This article was updated on Oct. 24, 2018.
Writing job descriptions can be difficult, but investing some extra time and effort can pay off in the long run. Crafting a strong job description is an essential step for hiring the right person and determining appropriate compensation levels.
1. List Essential Functions
Essential functions are the critical day-to-day duties of a particular job that employees must be able to do. For example, if you are hiring someone to deliver pizzas for your restaurant, then driving is an essential function.
For the purposes of the ADA and many state and local laws, an employee must be able to perform their essential job functions with or without accommodation. If there are other non-essential job functions you would like to include, list them separately from the essential functions. Defining these functions can also help an employer determine whether an employee is exempt from protections under the Fair Labor Standards Act (FLSA).
2. Choose Your Words Wisely
Be specific about the words you use to describe physical requirements. List what must be accomplished, rather than how it must be done. It's important to consider all candidates in your search, including disabled candidates who can perform a task with or without reasonable accommodations. For example, if a shipping employee will be allowed to use a dolly or mobility aid, the description should say the employee must be able to "move" 60 pounds, but not "lift" 60 pounds. Avoid using any exclusionary language that would screen out certain applicants.
3. Be Honest
This may sound obvious, but hiring managers can be tempted to make a job sound better than it is. Whether you're advertising an open position or determining salary, including all the relevant details will make it easier to find the right match. Leaving out any duties, specifically unpleasant ones, may make the salary grade wrong, or even worse, make it difficult to retain a high-quality worker who would rather work for another employer in a position that is more in line with their skill set.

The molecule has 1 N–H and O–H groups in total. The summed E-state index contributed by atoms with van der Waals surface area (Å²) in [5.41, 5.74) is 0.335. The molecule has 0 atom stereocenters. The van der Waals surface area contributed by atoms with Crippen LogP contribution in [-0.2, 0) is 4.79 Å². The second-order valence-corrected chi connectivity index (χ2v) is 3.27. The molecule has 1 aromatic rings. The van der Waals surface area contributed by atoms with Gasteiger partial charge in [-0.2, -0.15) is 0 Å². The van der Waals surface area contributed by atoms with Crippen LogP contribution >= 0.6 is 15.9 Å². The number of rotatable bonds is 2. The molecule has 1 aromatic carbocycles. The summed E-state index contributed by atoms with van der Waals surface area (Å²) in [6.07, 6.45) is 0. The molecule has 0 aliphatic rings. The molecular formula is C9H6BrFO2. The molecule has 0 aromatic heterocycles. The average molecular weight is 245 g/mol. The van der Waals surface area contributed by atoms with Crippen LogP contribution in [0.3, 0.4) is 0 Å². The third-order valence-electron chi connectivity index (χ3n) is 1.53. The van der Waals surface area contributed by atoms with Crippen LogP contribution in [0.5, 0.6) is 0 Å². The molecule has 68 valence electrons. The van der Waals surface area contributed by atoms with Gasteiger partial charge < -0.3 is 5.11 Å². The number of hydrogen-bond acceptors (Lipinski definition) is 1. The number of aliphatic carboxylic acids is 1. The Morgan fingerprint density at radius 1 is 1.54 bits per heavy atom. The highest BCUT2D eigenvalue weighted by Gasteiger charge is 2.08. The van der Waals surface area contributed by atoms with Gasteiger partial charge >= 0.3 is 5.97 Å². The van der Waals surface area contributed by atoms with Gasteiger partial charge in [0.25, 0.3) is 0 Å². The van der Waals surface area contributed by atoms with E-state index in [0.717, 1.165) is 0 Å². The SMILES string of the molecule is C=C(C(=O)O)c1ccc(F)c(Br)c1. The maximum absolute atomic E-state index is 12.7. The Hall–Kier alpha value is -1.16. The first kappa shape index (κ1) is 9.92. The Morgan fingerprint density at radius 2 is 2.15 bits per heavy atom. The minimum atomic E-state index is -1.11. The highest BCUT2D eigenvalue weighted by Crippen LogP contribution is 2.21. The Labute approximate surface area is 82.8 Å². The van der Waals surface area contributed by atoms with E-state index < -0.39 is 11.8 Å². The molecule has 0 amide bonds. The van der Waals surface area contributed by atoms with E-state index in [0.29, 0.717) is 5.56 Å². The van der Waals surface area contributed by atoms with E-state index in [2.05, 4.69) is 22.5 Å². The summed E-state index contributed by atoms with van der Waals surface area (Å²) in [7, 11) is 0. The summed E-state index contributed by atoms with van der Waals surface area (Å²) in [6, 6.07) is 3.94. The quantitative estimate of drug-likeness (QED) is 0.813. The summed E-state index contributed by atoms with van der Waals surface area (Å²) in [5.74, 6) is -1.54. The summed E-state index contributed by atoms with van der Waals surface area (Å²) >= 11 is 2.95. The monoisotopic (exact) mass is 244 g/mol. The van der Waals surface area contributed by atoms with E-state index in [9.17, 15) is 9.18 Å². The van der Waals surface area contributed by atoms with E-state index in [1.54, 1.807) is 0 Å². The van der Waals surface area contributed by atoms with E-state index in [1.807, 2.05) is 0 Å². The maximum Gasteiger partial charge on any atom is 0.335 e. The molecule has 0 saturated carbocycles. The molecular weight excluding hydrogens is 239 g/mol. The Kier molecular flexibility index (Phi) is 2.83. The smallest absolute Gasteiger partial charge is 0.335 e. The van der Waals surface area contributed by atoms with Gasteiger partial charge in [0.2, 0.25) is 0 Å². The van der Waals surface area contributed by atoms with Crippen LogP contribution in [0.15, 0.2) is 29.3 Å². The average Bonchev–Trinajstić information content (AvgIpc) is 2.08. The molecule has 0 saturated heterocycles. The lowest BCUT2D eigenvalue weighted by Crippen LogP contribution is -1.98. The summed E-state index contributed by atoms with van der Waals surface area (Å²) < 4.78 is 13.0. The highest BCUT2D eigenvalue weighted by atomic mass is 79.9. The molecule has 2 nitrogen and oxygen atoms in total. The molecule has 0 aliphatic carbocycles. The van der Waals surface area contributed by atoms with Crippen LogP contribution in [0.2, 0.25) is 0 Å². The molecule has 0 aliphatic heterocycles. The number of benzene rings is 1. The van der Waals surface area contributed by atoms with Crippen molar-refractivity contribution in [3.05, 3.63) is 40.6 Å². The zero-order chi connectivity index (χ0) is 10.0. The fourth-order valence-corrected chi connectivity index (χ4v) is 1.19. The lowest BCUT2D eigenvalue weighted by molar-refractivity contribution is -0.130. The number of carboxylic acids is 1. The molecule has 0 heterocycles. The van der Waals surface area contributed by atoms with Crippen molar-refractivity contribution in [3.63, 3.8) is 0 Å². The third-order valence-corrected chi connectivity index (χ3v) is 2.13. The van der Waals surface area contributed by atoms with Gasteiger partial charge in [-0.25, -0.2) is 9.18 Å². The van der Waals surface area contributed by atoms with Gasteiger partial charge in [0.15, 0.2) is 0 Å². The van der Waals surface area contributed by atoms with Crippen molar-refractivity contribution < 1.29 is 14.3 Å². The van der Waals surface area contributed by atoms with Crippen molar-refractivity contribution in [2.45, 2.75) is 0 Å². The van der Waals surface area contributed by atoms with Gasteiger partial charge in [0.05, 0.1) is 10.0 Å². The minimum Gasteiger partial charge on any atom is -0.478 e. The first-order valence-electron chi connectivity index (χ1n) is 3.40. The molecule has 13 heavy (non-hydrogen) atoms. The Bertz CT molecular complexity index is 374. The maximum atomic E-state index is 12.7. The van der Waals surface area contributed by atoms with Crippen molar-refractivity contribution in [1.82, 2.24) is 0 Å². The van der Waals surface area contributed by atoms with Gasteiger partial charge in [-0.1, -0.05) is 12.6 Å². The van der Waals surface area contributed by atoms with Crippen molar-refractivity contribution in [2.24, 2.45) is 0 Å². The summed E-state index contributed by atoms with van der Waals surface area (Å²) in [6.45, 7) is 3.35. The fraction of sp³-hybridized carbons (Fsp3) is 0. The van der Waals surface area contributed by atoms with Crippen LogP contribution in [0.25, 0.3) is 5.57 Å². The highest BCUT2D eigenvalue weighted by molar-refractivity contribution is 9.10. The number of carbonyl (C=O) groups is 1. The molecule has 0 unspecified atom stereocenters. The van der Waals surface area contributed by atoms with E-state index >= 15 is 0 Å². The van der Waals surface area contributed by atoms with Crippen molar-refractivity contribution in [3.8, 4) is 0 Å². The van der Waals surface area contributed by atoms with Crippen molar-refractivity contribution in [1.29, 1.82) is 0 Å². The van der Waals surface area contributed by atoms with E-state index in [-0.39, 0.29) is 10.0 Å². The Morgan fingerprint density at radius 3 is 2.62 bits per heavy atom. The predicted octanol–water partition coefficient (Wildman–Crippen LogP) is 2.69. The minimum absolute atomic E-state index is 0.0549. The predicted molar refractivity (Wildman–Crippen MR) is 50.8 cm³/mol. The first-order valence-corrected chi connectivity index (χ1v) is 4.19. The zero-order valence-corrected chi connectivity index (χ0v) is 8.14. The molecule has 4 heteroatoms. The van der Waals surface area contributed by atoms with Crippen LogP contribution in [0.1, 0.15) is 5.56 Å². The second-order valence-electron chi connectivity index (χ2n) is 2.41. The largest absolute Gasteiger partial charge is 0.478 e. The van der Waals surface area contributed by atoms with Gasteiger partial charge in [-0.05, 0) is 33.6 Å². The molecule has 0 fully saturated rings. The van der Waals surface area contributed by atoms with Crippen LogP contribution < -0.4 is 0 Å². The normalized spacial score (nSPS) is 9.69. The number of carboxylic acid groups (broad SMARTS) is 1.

4. Update descriptions.
When you repost a job description, consider whether the focus or essential functions have changed. As your business and its positions evolve, so will the different skill sets needed to accomplish tasks. For example, has the role of your marketing manager changed from supervising two employees to a team of eight? Does your CFO still handle HR functions or did you recently hire an HR specialist? Even a cashier job is likely to have changed in the past five years.
5. Consider compliance and legal obligations.
The essential functions of a particular position may change over the length of an employee's tenure at your company, so it's best practice to include language allowing the employer to reserve the right to alter job duties. Because job descriptions are often concise, you may also want to state that the description may not cover all requirements of the job. It is a best practice to add an equal opportunity employer statement; be sure to check with your state's Department of Labor to review any applicable regulations around this language.
Writing job descriptions that are accurate and up to date can help you with a range of hiring tasks, from classifying employees to compensating them appropriately. Plus, it's vital for effective communication. When in doubt, consult an HR professional to help you build a great job description.
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